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June 10, 2016

Split Seventh Circuit panel debates import and impact of jury finding of drug quantity rejected by the judge at sentencing

A helpful reader altered me to an interesting Seventh Circuit ruling today in US v. Saunders, No. 13-3910 (7th Cir. June 10, 2016) (available here). These passages from the partial dissent authored by Judge Manion provides a reasonable look into why this split panel's sentencing work is blog-worthy:

The jury in this case found beyond a reasonable doubt that the drug amount was between 100 grams and 1 kilogram.  This necessarily implies that the jury found the offense did not involve 3.69 kilograms, but at sentencing, the district court found a 3.69-kilogram amount.  These findings are irreconcilable.  By its finding, the district court overrode the jury’s decision. The Sixth Amendment does not allow this.  I dissent from this aspect of the court’s decision, but join in all other aspects....

A straightforward reading of the jury-verdict form does not allow this court to find an “effective acquittal.”  The jury does not — in a single sentence, passing judgment on one count — actually convict and effectively acquit.  Here, the jury convicted Saunders and Bounds of a capped drug quantity, and its verdict should stand....

In its ruling today, the court affirms the district court’s application of Watts to this case.  It should not.  Watts stands for the simple principle that a sentencing court may consider conduct underlying an acquitted charge if that underlying conduct is proven by a preponderance of the evidence. Watts, 519 U.S. at 157.  Watts is therefore factually and legally distinguishable from this case. Instead of an acquittal, this case features an affirmative jury finding of fact.  An acquittal is a legal conclusion, “not a finding of any fact,” and it “can only be an acknowledgment that the government failed to prove an essential element of the offense beyond a reasonable doubt.” See id. at 155 (internal quotation marks omitted)....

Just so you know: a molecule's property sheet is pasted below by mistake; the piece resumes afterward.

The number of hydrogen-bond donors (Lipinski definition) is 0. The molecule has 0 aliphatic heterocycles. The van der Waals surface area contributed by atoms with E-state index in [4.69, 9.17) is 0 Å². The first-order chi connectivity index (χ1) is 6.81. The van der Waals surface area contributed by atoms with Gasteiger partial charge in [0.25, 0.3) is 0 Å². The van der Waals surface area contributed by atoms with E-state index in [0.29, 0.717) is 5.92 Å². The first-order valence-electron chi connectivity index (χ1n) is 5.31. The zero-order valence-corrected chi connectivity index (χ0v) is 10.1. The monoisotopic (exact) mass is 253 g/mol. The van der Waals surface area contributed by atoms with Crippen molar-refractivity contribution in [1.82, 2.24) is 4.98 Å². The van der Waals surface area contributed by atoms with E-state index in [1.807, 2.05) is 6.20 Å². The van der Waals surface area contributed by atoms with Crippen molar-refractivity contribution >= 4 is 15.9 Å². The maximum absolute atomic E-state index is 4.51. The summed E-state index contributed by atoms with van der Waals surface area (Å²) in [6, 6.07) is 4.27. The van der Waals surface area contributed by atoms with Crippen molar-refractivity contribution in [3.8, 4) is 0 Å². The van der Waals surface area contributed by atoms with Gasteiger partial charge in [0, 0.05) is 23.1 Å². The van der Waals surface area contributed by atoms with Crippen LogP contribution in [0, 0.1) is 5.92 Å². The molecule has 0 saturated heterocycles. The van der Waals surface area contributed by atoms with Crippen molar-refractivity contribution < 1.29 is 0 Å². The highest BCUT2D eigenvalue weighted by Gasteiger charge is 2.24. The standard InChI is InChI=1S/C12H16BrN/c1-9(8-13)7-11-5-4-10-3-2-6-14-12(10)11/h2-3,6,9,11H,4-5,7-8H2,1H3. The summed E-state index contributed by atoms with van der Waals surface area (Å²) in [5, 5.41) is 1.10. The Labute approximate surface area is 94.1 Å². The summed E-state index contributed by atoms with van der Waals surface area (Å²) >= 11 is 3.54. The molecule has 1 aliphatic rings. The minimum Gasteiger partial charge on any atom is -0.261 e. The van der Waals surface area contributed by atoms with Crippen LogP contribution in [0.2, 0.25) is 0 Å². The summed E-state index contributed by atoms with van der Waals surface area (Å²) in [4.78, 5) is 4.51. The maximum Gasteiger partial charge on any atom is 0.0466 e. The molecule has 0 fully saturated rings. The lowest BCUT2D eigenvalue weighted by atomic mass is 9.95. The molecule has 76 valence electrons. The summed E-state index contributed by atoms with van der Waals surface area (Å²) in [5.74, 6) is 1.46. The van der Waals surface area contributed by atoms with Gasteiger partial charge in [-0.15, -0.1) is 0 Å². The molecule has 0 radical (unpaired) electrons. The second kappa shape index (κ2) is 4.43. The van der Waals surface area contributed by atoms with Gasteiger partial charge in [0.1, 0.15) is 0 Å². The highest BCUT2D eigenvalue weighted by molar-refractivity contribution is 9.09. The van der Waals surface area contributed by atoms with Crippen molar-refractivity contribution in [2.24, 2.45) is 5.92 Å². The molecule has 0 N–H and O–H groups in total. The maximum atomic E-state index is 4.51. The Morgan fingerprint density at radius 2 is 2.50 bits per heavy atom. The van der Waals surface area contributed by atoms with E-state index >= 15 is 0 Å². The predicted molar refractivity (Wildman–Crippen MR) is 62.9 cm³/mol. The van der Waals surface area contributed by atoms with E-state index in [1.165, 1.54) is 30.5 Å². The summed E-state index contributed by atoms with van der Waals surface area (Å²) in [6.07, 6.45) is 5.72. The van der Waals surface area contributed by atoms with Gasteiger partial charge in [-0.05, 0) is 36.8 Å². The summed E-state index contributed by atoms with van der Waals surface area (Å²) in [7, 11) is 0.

As the Supreme Court observed [in Watts], “That [acquittal] verdict does not preclude a finding by a preponderance of the evidence that the defendant did, in fact, use or carry such a weapon, much less that he simply possessed the weapon in connection with a drug offense.” Id. at 157 (emphasis in original).  In contrast, the two results in this case cannot square: the defendants cannot have (1) possessed less than 1 kilogram and (2) also possessed 3.69 kilograms. By flatly contradicting the jury’s express factual finding, the sentencing judge in this case violated the Sixth Amendment rights of Saunders and Bounds.  And if the jury system is to mean anything, this outcome is a problem.

June 10, 2016 at 01:46 PM | Permalink

Comments

I hope that the defendant seeks Certiorari from the u.S. Supreme Court on this issue. The Seventh Circuit's majority opinion reflects an unConstitutional miscarriage of justice.

Posted by: Jim Gormley | Jun 10, 2016 2:25:20 PM

I agree with Jim. Maybe SCOTUS might see this case as a vehicle for a long overdue reconsideration of Watts.

Posted by: Stan Adelman | Jun 10, 2016 3:36:46 PM

What I don't understand about that opinion is that even the majority admits the form is confusing. So if the form is ambiguous, why wouldn't the rule of lenity apply in this case? Yes, it is not a criminal statute but the principle seems the same.

Posted by: Daniel | Jun 10, 2016 7:22:48 PM

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